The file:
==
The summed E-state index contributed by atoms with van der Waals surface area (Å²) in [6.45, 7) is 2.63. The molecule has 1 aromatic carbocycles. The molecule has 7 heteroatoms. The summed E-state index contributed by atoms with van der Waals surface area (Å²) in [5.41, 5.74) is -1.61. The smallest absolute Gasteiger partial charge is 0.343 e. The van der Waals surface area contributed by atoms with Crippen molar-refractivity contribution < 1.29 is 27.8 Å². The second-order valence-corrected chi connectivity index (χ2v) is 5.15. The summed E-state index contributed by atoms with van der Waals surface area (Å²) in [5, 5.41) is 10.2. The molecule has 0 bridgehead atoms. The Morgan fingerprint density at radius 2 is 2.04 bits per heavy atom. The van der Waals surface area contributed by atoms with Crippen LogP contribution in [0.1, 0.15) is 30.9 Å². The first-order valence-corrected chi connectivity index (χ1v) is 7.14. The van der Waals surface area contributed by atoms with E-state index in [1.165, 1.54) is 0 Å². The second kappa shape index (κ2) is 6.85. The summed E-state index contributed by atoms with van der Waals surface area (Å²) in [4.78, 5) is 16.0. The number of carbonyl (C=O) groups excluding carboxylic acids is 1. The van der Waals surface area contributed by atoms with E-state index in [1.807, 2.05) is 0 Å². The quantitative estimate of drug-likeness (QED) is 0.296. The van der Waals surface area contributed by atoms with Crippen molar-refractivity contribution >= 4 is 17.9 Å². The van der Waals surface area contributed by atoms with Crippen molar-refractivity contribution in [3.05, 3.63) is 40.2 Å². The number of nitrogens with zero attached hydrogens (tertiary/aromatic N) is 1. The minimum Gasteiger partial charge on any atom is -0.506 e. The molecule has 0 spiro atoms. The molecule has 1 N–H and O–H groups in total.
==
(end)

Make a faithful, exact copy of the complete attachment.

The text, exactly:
The summed E-state index contributed by atoms with van der Waals surface area (Å²) in [6.45, 7) is 2.63. The molecule has 1 aromatic carbocycles. The molecule has 7 heteroatoms. The summed E-state index contributed by atoms with van der Waals surface area (Å²) in [5.41, 5.74) is -1.61. The smallest absolute Gasteiger partial charge is 0.343 e. The van der Waals surface area contributed by atoms with Crippen molar-refractivity contribution < 1.29 is 27.8 Å². The second-order valence-corrected chi connectivity index (χ2v) is 5.15. The summed E-state index contributed by atoms with van der Waals surface area (Å²) in [5, 5.41) is 10.2. The molecule has 0 bridgehead atoms. The Morgan fingerprint density at radius 2 is 2.04 bits per heavy atom. The van der Waals surface area contributed by atoms with Crippen LogP contribution in [0.1, 0.15) is 30.9 Å². The first-order valence-corrected chi connectivity index (χ1v) is 7.14. The van der Waals surface area contributed by atoms with E-state index in [1.165, 1.54) is 0 Å². The second kappa shape index (κ2) is 6.85. The summed E-state index contributed by atoms with van der Waals surface area (Å²) in [4.78, 5) is 16.0. The number of carbonyl (C=O) groups excluding carboxylic acids is 1. The van der Waals surface area contributed by atoms with E-state index in [1.807, 2.05) is 0 Å². The quantitative estimate of drug-likeness (QED) is 0.296. The van der Waals surface area contributed by atoms with Crippen molar-refractivity contribution >= 4 is 17.9 Å². The van der Waals surface area contributed by atoms with Crippen molar-refractivity contribution in [3.05, 3.63) is 40.2 Å². The number of nitrogens with zero attached hydrogens (tertiary/aromatic N) is 1. The minimum Gasteiger partial charge on any atom is -0.506 e. The molecule has 0 spiro atoms. The molecule has 1 N–H and O–H groups in total.